• Rescuers ability and knowledge to provide first aid post rescue
  • Communication with emergency services prior to commencing rescue. If in a remote area post codes are not always useful and ‘What 3 words’ is not always reliable as it relies on good and accurate signal, so having a location identified in the method statement prior to the rescue is essential
  • Number of persons trained in rescue. (What if the one person rescue trained is the person who is unwell, injured or has fallen?)

It is worth noting that not all firefighters or stations are trained for nor are they equipped for a work at height rescue. This is the same for the ambulance crew who also have a 27kg bag to get to the patient.

Summary recommendations

Cages/hoops on ladders are a common method of access to everyday workplace platforms, but have been considerably relied upon to arrest and make safe the fall of a worker to which they have been shown to offer no assistance and in fact could cause more injury. The HSE do not require cages/hoops to be removed from ladders nor do they demand a fall arrest system to be used.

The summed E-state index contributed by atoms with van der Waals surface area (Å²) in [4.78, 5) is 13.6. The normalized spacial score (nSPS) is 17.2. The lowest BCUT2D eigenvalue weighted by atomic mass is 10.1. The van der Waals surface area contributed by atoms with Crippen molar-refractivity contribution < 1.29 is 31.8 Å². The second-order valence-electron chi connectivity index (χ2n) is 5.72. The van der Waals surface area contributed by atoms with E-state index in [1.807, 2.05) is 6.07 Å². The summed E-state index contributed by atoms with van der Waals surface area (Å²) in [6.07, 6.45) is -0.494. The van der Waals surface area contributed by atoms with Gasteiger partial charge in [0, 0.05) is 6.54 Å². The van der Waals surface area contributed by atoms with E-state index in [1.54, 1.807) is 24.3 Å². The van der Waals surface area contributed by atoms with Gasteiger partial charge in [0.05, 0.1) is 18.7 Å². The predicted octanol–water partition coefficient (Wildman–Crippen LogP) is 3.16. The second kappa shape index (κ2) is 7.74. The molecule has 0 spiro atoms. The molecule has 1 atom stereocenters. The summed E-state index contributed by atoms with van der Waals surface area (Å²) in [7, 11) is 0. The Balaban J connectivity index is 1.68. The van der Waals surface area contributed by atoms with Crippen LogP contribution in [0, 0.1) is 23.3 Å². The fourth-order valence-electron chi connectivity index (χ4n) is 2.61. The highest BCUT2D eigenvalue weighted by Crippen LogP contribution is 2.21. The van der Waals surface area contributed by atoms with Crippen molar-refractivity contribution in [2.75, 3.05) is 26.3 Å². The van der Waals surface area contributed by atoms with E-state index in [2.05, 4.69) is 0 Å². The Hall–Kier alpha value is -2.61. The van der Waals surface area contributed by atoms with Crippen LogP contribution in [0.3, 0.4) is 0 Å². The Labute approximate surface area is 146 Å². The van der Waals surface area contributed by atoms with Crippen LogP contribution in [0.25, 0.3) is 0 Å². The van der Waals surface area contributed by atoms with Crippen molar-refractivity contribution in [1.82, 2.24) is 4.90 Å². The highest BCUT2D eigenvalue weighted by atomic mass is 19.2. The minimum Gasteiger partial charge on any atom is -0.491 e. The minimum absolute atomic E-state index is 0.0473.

The HSE simply recommends that you provide some form of compatible protection for workers on fixed ladders and this can be achieved by working with a reputable fall protection company.

Always make sure the fall arrest system that you use is compatible for a caged/hooped ladder, is regularly inspected, and your staff are fit, trained and competent to access the ladder.

Finally, ensure that you have planned for an emergency/rescue. Rescue equipment is readily available and ensure staff are trained in its use.